8. It's a focusing aid that you attach to the end of the telescope - it has a series of slits in it that result in a characteristic pattern in the viewfinder, which changes as you finely alter the focus. When the pattern lines up - the object is perfectly in focus. Each telescope has it's own requirements for the mask, you can either buy one for your particular model, or do as I did and cut it out of a bit of card! To generate the pattern of the mask you can go to this website: astrojargon - Bahtinov Focusing Mask Generator: Overview - link provided by Steve Richards in his excellent book Making Every Photon Count.
  9. I've got the TAL-1 110mm newtonian, second hand from eBay. it's great; built like, well, Russia. The observed views I have got have been keeping me going through the difficult technical problem solving sessions - Jupiter is just amazing at the moment, and I saw a tiny Saturn earlier this year. I still love just being out there.
  10. So I've got a scope I can handle, a reasonable place to view from, a half decent set of eyepieces plus a webcam, I've got my head around positions of objects in the sky and how they (and we) move, I even recognise a few stars and can name them. I've got a laptop and some capture software, some processing software, and my old faithful DLSR, I've modified my scope so that I can get focus on the camera after buying the correct T-ring, and then bought the extension tube to get my EP's to work again, then bought good new EP's because my originals were slightly non-standard and don't fit the tube. I've carefully cut out my Bhatinov mask. The clouds have finally parted and there's Jupiter and the Moon and some nice objects I can nearly see. I've dug out the thermals and gloves because it's quite chilly and getting colder, I've gained the (slightly puzzled) understanding of my family and particularly my partner, and I've developed a slight need for espresso late in the evening. After all this and probably more, I was last night rewarded with an AVI of a fuzzy blob that may or may not be Jupiter! On top of this I have the realisation that THIS HOBBY IS REALLY HARD! Don't get me wrong I'm inspired to continue - I just wondered if anyone else has these sort of 'revelation' moments, it's like walking a up a mountain to the peak only to find an even more massive peak beyond that. Sorry for the rant! I am so impressed with the results of many of the members on this forum now I appreciate the work that has gone into them. Cheers to you all: Here's looking forward to a winter of learning curves! All the best Matt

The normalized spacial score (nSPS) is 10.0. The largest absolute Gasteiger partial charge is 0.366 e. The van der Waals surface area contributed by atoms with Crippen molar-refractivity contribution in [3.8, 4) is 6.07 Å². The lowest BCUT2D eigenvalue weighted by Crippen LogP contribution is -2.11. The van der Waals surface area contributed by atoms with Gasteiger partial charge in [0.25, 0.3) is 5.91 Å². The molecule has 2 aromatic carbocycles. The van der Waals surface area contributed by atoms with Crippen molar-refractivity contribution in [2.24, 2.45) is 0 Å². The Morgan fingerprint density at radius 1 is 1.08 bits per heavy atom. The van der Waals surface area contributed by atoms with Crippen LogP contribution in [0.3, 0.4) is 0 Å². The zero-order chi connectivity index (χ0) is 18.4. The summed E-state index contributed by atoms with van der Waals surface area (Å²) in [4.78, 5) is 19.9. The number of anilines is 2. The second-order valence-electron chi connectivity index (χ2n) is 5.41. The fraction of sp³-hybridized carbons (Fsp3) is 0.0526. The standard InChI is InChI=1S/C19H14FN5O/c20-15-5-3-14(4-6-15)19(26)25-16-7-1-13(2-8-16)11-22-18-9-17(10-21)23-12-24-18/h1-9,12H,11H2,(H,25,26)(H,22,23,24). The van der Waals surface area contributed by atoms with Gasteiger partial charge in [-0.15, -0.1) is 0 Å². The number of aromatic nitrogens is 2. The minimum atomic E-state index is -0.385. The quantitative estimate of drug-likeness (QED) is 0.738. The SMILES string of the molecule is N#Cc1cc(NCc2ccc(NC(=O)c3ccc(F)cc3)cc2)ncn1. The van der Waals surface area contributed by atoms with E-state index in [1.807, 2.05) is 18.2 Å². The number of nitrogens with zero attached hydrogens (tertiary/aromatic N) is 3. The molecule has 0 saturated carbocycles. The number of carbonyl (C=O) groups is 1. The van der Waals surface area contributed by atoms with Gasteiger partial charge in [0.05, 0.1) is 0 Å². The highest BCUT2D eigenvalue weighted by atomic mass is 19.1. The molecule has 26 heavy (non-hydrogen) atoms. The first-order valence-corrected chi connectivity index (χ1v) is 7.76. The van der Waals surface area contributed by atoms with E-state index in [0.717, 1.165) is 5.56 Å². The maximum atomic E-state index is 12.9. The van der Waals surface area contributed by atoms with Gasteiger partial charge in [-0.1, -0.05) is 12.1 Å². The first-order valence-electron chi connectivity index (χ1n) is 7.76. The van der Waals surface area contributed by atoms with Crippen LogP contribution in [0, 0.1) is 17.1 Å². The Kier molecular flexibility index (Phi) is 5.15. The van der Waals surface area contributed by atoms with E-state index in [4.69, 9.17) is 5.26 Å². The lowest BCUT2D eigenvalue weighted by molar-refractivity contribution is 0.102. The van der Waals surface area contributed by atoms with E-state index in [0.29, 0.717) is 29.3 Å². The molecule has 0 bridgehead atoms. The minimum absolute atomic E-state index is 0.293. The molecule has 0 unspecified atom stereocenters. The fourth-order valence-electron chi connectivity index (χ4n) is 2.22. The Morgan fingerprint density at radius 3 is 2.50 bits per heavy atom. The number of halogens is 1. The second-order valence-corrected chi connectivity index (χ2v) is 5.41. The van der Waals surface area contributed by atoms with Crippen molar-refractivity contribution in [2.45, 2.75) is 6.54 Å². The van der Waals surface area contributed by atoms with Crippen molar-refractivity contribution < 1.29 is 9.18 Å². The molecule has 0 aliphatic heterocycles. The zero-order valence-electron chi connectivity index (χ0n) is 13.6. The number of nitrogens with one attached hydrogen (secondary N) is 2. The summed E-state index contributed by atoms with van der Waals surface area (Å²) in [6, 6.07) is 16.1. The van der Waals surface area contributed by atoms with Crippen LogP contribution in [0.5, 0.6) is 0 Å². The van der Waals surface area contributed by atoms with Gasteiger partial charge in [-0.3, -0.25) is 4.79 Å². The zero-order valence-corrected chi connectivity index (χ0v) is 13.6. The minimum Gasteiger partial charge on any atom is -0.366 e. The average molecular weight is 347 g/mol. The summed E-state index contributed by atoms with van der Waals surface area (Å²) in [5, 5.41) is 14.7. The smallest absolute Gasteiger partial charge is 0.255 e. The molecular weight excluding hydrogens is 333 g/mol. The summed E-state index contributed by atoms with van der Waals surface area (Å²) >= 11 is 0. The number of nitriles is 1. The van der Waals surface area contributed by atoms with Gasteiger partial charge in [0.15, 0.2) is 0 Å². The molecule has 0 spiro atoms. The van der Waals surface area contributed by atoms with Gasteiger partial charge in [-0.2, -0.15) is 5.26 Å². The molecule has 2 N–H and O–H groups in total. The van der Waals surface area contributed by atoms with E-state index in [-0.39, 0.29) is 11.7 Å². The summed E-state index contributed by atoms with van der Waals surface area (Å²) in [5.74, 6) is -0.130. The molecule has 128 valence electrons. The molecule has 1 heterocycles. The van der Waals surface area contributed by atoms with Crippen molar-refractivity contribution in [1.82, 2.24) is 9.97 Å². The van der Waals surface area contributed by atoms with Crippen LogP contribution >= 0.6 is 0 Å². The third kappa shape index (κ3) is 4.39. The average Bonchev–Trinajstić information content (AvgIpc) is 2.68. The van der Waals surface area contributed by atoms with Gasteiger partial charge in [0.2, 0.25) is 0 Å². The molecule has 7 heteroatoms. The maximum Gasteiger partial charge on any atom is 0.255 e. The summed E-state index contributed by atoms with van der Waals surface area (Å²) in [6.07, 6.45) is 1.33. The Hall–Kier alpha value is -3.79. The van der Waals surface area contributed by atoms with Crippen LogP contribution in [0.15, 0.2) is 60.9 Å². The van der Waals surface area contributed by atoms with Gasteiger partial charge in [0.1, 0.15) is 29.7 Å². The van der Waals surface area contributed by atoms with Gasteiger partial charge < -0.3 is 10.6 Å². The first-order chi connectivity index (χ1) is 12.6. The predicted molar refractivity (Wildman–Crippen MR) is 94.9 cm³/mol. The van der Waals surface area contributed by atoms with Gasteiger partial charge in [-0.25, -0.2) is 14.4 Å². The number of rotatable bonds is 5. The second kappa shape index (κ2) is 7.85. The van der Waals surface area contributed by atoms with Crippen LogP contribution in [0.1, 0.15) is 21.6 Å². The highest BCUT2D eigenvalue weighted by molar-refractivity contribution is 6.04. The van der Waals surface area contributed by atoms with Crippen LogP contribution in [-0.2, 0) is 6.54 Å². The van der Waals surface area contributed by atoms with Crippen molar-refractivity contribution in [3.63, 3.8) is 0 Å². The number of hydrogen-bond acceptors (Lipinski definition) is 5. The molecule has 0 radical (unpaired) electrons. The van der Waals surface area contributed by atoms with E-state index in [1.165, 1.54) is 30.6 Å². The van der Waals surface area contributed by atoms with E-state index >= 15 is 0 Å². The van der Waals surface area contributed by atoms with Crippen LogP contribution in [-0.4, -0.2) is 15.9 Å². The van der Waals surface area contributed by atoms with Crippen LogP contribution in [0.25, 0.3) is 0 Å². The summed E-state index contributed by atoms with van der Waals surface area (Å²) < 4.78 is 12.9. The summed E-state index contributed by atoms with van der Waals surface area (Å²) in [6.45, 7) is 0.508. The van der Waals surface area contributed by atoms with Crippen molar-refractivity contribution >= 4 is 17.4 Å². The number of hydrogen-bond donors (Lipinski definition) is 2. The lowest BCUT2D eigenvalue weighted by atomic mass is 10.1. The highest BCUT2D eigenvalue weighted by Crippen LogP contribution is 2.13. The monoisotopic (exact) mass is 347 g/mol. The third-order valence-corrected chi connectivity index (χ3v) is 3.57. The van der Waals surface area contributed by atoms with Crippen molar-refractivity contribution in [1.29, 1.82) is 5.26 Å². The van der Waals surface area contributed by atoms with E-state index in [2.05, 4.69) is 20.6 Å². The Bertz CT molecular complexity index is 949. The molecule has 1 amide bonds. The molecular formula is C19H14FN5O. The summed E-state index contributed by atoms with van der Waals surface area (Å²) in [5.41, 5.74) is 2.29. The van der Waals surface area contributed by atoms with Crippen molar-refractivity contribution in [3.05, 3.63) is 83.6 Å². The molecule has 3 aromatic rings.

11. Hello Does anyone have any experience of using the Pentax K-m DSLR together with a Skywather 150P, I'm considering the 'scope secondhand but I'm a bit worried about the old primary focus position problem i.e. not being able to wind the camera in far enough! I have a suspicion that my Pentax has a larger than average distance between the body aperture and the sensor - just wondered if anyone else has made any conclusions..?
  12. Ah ha! My laptop does dim - Function key + F8/F7 - there's even a little symbol on there: Doh!
  13. I still like to be out there looking at the stars in the real, the laptop is a bit of a necessary inconvenience!
×
×
  • Create New...

Important Information

We have placed cookies on your device to help make this website better. You can adjust your cookie settings, otherwise we'll assume you're okay to continue. By using this site, you agree to our Terms of Use.